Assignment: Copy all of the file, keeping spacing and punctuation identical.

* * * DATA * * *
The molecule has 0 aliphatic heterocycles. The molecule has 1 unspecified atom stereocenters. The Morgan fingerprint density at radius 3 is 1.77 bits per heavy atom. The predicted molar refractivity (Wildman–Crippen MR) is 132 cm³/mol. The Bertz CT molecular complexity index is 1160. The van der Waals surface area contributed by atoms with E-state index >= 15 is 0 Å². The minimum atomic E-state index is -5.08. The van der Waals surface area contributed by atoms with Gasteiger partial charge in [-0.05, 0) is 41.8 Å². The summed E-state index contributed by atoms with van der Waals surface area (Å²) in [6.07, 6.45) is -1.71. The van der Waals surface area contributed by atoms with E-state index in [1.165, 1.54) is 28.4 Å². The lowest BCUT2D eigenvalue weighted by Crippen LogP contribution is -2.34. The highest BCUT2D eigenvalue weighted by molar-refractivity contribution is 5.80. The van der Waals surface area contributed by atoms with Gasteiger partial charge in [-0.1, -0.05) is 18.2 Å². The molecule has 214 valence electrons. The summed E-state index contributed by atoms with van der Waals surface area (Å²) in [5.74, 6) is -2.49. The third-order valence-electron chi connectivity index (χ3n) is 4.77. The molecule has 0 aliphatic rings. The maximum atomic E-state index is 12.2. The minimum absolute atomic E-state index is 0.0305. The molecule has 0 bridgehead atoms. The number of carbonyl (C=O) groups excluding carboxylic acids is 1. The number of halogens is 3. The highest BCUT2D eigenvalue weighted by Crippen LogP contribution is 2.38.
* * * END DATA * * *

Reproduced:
The molecule has 0 aliphatic heterocycles. The molecule has 1 unspecified atom stereocenters. The Morgan fingerprint density at radius 3 is 1.77 bits per heavy atom. The predicted molar refractivity (Wildman–Crippen MR) is 132 cm³/mol. The Bertz CT molecular complexity index is 1160. The van der Waals surface area contributed by atoms with E-state index >= 15 is 0 Å². The minimum atomic E-state index is -5.08. The van der Waals surface area contributed by atoms with Gasteiger partial charge in [-0.05, 0) is 41.8 Å². The summed E-state index contributed by atoms with van der Waals surface area (Å²) in [6.07, 6.45) is -1.71. The van der Waals surface area contributed by atoms with E-state index in [1.165, 1.54) is 28.4 Å². The lowest BCUT2D eigenvalue weighted by Crippen LogP contribution is -2.34. The highest BCUT2D eigenvalue weighted by molar-refractivity contribution is 5.80. The van der Waals surface area contributed by atoms with Gasteiger partial charge in [-0.1, -0.05) is 18.2 Å². The molecule has 214 valence electrons. The summed E-state index contributed by atoms with van der Waals surface area (Å²) in [5.74, 6) is -2.49. The third-order valence-electron chi connectivity index (χ3n) is 4.77. The molecule has 0 aliphatic rings. The maximum atomic E-state index is 12.2. The minimum absolute atomic E-state index is 0.0305. The molecule has 0 bridgehead atoms. The number of carbonyl (C=O) groups excluding carboxylic acids is 1. The number of halogens is 3. The highest BCUT2D eigenvalue weighted by Crippen LogP contribution is 2.38.